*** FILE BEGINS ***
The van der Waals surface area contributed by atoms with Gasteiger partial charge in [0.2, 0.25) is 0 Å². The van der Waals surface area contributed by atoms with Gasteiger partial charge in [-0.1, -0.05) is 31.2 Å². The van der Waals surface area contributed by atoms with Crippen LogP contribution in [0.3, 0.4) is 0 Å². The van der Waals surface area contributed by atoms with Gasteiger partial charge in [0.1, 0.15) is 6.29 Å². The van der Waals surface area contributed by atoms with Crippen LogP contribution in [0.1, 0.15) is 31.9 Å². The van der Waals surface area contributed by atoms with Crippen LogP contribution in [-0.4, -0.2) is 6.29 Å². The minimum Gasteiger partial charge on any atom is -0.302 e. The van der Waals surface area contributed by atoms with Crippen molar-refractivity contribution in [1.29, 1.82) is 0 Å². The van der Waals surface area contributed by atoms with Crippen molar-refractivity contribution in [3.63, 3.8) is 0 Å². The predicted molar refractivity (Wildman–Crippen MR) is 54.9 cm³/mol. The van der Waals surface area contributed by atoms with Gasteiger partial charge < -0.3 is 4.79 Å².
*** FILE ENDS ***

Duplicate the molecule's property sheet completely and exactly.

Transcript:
The van der Waals surface area contributed by atoms with Gasteiger partial charge in [0.2, 0.25) is 0 Å². The van der Waals surface area contributed by atoms with Gasteiger partial charge in [-0.1, -0.05) is 31.2 Å². The van der Waals surface area contributed by atoms with Crippen LogP contribution in [0.3, 0.4) is 0 Å². The van der Waals surface area contributed by atoms with Gasteiger partial charge in [0.1, 0.15) is 6.29 Å². The van der Waals surface area contributed by atoms with Crippen LogP contribution in [0.1, 0.15) is 31.9 Å². The van der Waals surface area contributed by atoms with Crippen LogP contribution in [-0.4, -0.2) is 6.29 Å². The minimum Gasteiger partial charge on any atom is -0.302 e. The van der Waals surface area contributed by atoms with Crippen molar-refractivity contribution in [1.29, 1.82) is 0 Å². The van der Waals surface area contributed by atoms with Crippen molar-refractivity contribution in [3.63, 3.8) is 0 Å². The predicted molar refractivity (Wildman–Crippen MR) is 54.9 cm³/mol. The van der Waals surface area contributed by atoms with Gasteiger partial charge < -0.3 is 4.79 Å².